In which I ignore quals for a second to talk about my diss.

Slowly collecting links for dissertating. I figured I should post them:

Delicious archive.

There is so much One Direction, but that's because they're mid-Beatlemania right now. What I really need is to go back through the Rolling Stone archive and find all the stories on all the other bands.

And I still don't know where I'm going to put the One Direction chapter. Because the entire dissertation is about the role of American whiteness and masculinity in the formation of American boy bands, and they're just there, being British and wildly popular and homosocial as hell, and I'm kind of like, "could you not mess with my argument?"

Also, I appear to have fallen for their ridiculous faces, which is useful in terms of maintaining enough interest to write, but detrimental in that I want to sit down with my niece and say, "Isn't Harry the cutest?"

On Black Women, Teen TV, and Fantasy Space

When I hit puberty, I was Jezebel. The world made it pretty clear that any black girl with big breasts must be up for anything. In high school, as I got older and fatter, I became Mammy, ready to lend a maternal ear to anyone. Then I went to college, started studying the media, and became Sapphire, perpetually angry about something. None of these things were me, but I realized that people wanted to be able to more easily categorize my existence, and they were just using the tools they had. I grew up going to predominantly white schools, watched mostly mainstream white TV, and lived in a white world. Outside of my home and church, everything I was exposed to was reductive when it came to race. And as a kid (and adult) who loved television, I became inured to the fact that I was rarely going to see anything that challenged those stereotypes.

This all changed when my brother had kids, and I realized that one of the things I wanted for them was to have no expectation that the stories they consumed would portray them as an amusing accessory for the main characters. My nieces are now twelve years old, and their environment is a lot like mine was. They never say it directly, but it’s becoming increasingly clear that they want to listen to what their friends listen to, and watch what their friends watch, and still find a way to see themselves in what they’re consuming.

One of their favorite TV shows is Glee.  We have this thing where whenever we watch it, and the characters Sam and Mercedes (who are white and black, respectively) interact, I tend to say, "You know why [x happened]? Because they're in love."  We're big dorks, so they put up with me doing it.  But they're constantly talking about how it's their favorite couple on Glee, and they're more emotionally invested in it than I’ve seen them be about anything else on TV.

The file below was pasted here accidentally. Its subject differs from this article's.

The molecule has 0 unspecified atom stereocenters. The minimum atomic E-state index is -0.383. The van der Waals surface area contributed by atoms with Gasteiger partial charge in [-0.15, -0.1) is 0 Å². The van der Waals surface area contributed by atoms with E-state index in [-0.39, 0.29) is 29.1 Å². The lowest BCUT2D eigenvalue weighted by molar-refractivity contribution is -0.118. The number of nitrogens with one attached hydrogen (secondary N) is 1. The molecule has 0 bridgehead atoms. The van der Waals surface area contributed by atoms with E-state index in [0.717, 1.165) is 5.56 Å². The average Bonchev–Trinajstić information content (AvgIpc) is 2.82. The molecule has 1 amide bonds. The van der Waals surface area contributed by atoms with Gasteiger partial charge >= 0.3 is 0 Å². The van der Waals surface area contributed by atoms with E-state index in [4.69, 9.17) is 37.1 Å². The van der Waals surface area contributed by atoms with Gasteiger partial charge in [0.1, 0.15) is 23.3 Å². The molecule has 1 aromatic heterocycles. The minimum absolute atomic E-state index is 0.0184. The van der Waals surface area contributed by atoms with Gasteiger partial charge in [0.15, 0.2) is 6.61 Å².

Here's the thing: the black girl on an average U.S. TV show rarely gets a romantic storyline. She's the best friend, and she hangs out in the background making snarky comments, and occasionally they introduce a prop boyfriend who exists to round out the couples.  So the fact that this one show, one that all my nieces’ friends watch, is making this an actual plotline is amazing.  There's a black girl in a love triangle involving two boys who think she's special and talented and worth fighting for, and that tells the audience that she is.

I know how dangerous it is to place your expectations of validation on media products, especially validation through heteronormative romantic success, which is a problematic concept in and of itself. But it’s still the primary way the media tells us that women characters are worthwhile.  I’m extremely ambivalent about this because, problematic or not, I believe that everyone deserves fantasies, and it’s a fantasy that black women are generally denied access to.  

I've noticed that in the past few years I've found myself having to explain to my girls why they never even see anyone on TV with curly hair.  They're aware that the media is telling them that they're not worthwhile and that they don't deserve fantasies starring people who look like them.  So this one storyline has been hugely important to them.  The magic box that sells them stories is actually saying, "Look, there's a big black girl and she doesn't have to look or be just like everyone else to get the same things everyone else has.  She's perfectly fine just the way she is."  And that's good for them.  Hell, that's good for me.

I want my girls to grow up watching a media landscape where people who look like them are considered both important and normal.  I want them to feel like the world actually sees and values them.  I want them to know that their stories are stories worth telling.  And being able to watch this one little storyline on a show they like is helping to communicate that to them.

My interests are mainly in the stories mainstream media sells and how we negotiate their portrayal versus our reality, but it’s extremely important to note that there are options out there that provide different voices.

The Queer Women of Color Media Arts Project is a San Francisco-based group that not only holds film festivals showcasing the work of queer women of color, but provides training to teach them how to tell their own stories.

Voices from the Gaps is a teaching resource from the University of Minnesota that provides essays and reviews of work done by women writers and artists of color. There are interviews with people like Sandra Cisneros and Zadie Smith, and a treasure trove of book reviews.

And, finally, one of my favorite blogs is The Crunk Feminist Collective, a group of writers who come out of the hip hop feminism movement and have insightful critiques on media and current events.